$contextSwitch = $this->_helper->getHelper('contextSwitch');
        $contextSwitch->setAutoJsonSerialization(false);
        $contextSwitch->addActionContext('get', array('xml','json'))->initContext();\

...I've auto-magically made "get.json.phtml" and "get.xml.phtml" available as views.

Does this make sense?

In the projects I've been working on, I look for the Content-Type and Accept header in the request; based on that, I will then add all the various REST actions to the appropriate context (currently, only json). So, in the end, I'm doing similarly to what you describe.

As for the formatting -- I leave that entirely to my individual views. HTML, JSON, and XML all have very different needs, so I simply pass in the values, and then serialize them as necessary. One technique I'm using is to have my service layer always return Zend_Paginator objects for lists -- that way I know that I have the same general type of object, and there are particular serialization formats automatically available. (I've also built a view helper that will setup my "Content-Range" header based on the Paginator object, which is tremendously useful.)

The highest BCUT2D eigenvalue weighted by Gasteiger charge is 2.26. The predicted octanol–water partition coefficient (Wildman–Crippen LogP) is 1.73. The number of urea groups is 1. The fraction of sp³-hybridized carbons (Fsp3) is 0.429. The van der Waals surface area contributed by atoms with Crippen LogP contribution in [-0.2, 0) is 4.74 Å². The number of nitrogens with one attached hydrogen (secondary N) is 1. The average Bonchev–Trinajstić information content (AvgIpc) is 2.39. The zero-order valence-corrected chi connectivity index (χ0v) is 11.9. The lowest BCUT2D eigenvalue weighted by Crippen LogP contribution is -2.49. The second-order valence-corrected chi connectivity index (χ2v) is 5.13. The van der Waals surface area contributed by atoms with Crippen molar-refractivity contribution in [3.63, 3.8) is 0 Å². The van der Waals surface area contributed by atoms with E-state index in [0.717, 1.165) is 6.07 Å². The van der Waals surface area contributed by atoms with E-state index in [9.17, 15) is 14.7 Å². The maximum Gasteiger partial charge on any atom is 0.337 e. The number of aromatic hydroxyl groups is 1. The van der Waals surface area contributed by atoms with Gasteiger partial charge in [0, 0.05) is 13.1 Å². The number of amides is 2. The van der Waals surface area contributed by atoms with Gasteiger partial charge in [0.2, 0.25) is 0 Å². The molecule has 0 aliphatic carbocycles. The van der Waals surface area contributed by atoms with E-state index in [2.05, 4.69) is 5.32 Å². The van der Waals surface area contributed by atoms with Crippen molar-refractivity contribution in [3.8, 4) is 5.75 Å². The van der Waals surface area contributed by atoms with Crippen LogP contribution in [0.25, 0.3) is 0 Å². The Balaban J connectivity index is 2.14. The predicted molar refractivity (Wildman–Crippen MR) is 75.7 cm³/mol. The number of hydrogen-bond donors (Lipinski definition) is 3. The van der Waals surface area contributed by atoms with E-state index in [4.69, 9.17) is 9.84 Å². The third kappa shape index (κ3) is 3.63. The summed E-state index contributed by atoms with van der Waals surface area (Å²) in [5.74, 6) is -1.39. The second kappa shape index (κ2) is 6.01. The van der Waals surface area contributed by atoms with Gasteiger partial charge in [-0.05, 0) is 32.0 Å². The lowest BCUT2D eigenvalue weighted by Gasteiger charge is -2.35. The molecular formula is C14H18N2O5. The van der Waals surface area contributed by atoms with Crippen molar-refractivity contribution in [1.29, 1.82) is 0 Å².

I think having either ContextSwitch or a new action helper setup the ContextSwitch mappings for REST controllers makes sense; developers may always selectively switch off actions they don't want responding in the given format. Additionally, as Luke suggests, some automated scaffolding for pulling in the POST/PUT data based on the Content-Type of the request would be useful.

Matthew,

Do you want to write up a Zend_Rest proposal that incorporates all these? Or should we just make task tickets for them and get started? Or I can write a proposal if we want.

-L